The unusual configuration of the booth caught my attention, but this was the third time I had passed this booth while searching for a colleague lost on the trade show floor. I tried to figure out the bizarre and unusual booth's presentation but just could not figure out what they were selling.
I asked the man in the purple bow tie what they did. He told me his company specialized in branding, and they worked with companies to help brand images for trade show booths. He rattled off a list of clients they have worked with and then went on to explain how all the booths around him were doing it wrong.
"Collecting business cards is a waste of time and energy," he boasted.
"Show management is providing an attendee list after the show, why waste the effort of collecting cards when we will get all the information in a day or two," he exclaimed.
Instantly I hear the voice of ventriloquist Jeff Dunham with Walter saying, "Dumb-ass!" Walter was upset that somebody would actually leave in the middle of a televised show. That's how I felt on a trade show floor hearing that a paying exhibitor is not accepting business cards.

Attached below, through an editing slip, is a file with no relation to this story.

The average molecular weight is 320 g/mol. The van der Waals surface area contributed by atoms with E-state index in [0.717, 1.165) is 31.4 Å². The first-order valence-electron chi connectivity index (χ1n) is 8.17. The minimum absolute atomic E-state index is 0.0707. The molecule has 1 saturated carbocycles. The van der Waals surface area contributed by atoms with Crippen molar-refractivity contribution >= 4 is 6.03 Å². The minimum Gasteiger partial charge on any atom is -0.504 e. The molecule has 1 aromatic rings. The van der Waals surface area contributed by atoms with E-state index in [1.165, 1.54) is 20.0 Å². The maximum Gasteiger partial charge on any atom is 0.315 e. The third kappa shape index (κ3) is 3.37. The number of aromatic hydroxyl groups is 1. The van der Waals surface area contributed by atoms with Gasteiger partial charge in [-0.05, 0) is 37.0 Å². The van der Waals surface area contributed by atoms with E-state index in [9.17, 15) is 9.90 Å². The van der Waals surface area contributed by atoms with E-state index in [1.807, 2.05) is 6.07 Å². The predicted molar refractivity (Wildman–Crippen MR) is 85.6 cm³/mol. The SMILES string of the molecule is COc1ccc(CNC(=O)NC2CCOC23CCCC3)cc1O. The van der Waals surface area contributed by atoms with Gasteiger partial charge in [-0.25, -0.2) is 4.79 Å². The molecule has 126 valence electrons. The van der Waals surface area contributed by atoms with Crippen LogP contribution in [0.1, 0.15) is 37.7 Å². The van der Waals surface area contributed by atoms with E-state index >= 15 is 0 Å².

Then it occurred to me that this was the President of a company and not a Sales Manager.
It may be true that show management provides you a list of attendees contact information, but that's what it is... a list. The list fails to tell you who is interested in your service or product.
Here are 4 reason's you should always gather business cards.
- Lead - This person is or knows of somebody interested in your product or service
- Marketing - Statistical data can be analyzed, such as titles, geographic demographics, and markets.
- Correct Data - Show managers hire vendors to do data entry, so information supplied may be inaccurate.
- Social Business Etiquette - In business we start the trust and professional relationship with the introduction of a business card.
About the Author
Dale Obrochta puts a twist on lead generation and helps companies attract clients, generate leads, and create a successful trade show experience for the attendee while stuffing his client's pockets with qualified leads.